Weekly Updates

List of 4 items.

  • Maya Wasserman: May 9

    Now that I’m more than halfway done with my internship I have had some thoughts about the company I work at and the business world as a whole. These epiphanies can be categorised in three ways: Lights, Camera, Action.
     
    Lights:
    While it might seem like something so simple, the lights don't just turn on. You need someone to turn on the lights, you need someone to make sure the lights are in the right place, you need someone to make sure that everyone is where there supposed to be within the lights and you need someone to communicate all of this to everyone.
     
    While working for Sacks and WBC I have been the person who communicates to everyone what the other people are doing. I have also learned events don’t just happen there's a lot of work that goes into every aspect, even the lights.
     
    Camera:
    When you are being recorded you don’t know what you look like or how the person recording you sees you.
     
    While communicating with other people I still have to maintain composure. In the professional world people analyze everything you do and say so while on one hand I want to critique something on the the other hand I want to choose my battles.
     
    Action:
    One of the main parts of the job is the event planning and events. To prepare for events the word I would use is action. While sometimes we focus on one thing while preparing for an event and while you are at an event you just take action. There isn’t any time to think, you need to use your instincts. From the beginning of the internship to now I have been able to fine tune my skills and instincts.
     
  • Nina Robins: May 9

    The past few weeks of my internship at NYU's College of Global Public Health have been very busy, as the culmination of my time there is approaching. My ongoing project, to compile a presentation regarding several corporate determinants of public health, has required research into contemporary news, medical journals, and exhaustive summarizing. These actions, checkpointed by frequent compilations of reference pages, have seemed scattered and unrelated as I am focused on so many topics at once. However, my most recent tasks have helped my work become more cohesive; I have aggregated all my findings into a single presentation outline and streamlined the information. The objective of this final presentation is, using details and evidence from my news and research findings, to determine the existing state of information carryover between academia and the public regarding health. This outline, throughout the past few days, has become a colorful and digestible presentation, clearly outlining my work since February. I am excited to complete and present my research to my supervisors.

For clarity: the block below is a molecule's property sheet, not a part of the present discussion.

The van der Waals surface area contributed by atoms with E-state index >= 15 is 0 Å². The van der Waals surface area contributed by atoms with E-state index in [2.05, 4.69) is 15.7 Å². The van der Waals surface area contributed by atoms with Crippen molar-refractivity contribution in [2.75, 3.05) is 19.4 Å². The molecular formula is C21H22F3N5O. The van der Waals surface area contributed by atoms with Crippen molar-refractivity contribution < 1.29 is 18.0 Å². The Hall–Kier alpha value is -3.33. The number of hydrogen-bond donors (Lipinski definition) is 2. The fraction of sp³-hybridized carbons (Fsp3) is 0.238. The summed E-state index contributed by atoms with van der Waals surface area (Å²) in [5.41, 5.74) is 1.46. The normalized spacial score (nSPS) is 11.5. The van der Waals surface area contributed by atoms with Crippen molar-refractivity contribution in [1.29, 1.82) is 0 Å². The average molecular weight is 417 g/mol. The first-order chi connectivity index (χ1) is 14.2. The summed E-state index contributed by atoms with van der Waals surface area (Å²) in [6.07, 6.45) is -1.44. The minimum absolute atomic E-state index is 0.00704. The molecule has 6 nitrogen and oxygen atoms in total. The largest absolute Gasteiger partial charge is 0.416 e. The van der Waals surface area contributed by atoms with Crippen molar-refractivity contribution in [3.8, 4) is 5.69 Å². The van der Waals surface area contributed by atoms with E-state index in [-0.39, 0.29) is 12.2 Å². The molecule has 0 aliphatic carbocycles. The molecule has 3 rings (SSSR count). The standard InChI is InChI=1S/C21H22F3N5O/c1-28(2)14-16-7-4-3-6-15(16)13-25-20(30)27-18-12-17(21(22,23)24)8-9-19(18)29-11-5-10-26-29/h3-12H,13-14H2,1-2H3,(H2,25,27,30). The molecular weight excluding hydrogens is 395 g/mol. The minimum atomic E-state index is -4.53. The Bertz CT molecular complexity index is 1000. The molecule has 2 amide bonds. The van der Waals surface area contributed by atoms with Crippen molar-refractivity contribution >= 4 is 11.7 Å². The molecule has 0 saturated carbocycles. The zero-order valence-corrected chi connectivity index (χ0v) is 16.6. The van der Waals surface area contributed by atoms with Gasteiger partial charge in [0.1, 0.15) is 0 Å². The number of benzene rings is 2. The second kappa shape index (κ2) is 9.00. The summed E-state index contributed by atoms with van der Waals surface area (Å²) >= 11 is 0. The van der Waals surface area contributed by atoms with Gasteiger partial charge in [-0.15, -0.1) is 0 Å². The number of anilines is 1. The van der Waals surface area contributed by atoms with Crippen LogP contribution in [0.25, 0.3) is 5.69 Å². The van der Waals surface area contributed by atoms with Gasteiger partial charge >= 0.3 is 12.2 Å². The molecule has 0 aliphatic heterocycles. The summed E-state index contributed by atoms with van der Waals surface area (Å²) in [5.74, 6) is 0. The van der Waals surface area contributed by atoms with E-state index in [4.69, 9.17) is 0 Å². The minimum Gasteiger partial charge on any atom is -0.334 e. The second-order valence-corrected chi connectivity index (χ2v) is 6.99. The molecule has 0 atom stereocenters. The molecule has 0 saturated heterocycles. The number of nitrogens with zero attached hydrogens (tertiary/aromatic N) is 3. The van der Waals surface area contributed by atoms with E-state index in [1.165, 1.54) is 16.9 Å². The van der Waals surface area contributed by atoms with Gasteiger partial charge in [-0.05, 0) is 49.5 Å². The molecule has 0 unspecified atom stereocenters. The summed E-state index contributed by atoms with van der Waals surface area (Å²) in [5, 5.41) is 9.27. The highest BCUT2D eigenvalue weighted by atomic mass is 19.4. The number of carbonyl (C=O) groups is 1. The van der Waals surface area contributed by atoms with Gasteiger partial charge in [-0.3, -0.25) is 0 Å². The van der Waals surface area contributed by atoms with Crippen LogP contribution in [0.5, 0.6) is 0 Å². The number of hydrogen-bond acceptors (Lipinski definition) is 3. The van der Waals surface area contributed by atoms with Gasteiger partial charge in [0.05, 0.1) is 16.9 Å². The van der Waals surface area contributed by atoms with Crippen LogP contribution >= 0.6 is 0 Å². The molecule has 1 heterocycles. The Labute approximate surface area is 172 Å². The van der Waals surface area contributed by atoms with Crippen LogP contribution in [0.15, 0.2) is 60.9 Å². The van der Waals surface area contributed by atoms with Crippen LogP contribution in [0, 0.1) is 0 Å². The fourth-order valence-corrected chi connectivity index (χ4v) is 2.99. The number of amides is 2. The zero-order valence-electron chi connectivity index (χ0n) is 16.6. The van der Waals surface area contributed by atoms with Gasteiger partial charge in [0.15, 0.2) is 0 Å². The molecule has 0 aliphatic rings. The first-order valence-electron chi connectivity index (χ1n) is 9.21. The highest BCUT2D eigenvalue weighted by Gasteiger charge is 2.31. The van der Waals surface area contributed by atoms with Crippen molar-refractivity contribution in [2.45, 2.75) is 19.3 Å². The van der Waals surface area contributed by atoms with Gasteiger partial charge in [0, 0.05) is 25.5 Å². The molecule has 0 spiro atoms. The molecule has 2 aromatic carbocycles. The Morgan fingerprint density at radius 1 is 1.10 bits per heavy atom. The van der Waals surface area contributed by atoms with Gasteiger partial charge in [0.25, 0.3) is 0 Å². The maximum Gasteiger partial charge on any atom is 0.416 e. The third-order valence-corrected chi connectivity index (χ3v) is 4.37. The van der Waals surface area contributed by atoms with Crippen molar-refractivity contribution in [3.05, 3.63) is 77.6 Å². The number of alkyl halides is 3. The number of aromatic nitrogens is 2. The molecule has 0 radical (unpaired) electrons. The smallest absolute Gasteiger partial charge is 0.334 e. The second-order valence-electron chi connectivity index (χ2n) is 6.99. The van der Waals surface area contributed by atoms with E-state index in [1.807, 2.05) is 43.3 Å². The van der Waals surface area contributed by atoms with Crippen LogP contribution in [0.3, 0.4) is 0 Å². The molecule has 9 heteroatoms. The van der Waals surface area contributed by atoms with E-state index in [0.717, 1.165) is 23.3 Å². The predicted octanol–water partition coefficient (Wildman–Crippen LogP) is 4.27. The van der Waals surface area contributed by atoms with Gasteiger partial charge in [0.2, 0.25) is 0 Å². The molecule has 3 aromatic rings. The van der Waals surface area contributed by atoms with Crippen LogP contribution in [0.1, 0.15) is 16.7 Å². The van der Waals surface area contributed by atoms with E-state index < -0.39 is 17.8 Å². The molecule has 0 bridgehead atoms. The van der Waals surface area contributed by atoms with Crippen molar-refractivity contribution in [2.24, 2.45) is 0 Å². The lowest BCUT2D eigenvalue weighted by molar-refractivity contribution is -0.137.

In addition to this ongoing project, I have helped with other minor responsibilities around the GPH office. These have included fixing dead links, updating bibliographies, and even staffing, or organizing for, events planned by the college. I staffed registration for the GPH Planetary Health Forum, a high profile panel featuring several professionals in the field, and am currently compiling and organizing supplies for NYU graduation.

    I am grateful for the opportunities provided to me by NYU GPH and look forward to staying productive over the next week!
  • Update: Nina Robins, interning at NYU's College of Global Public Health

    Throughout the past month, I have interned at NYU's College of Global Public Health under the direction of Dean Cheryl Healton and her staff. Simply put, I serve as a research agent - I peruse through new research into public health epidemics and aggregate my findings into bibliographies and presentations to be used by the dean.
     
    Working at NYU GPH, though, is anything but simple. The intense work and entertaining moments, meshed together by a powerful community ambiance, have made my internship experience meaningful and memorable.
     
    One of the most arduous components of my internship is the commute from Short Hills to NOHO. I report to work Monday-Thursday at 9:30 AM, and because the wonders of NJ Transit, Port Authority, and the MTA transport me 18 miles in 90 minutes, I wake up at 6:50 every morning to catch my initial train. I tend to find this more difficult than the average person, and find myself falling asleep on the train and the PATH.
     
    Upon stopping by a Dunkin Donuts, checking into my office, and meeting with the Administrative Coordinator, though, I am alert and prepared to perform the day's project. Some are short term, such as compiling review articles about the relationship between obesity and cancer and creating a bibliography.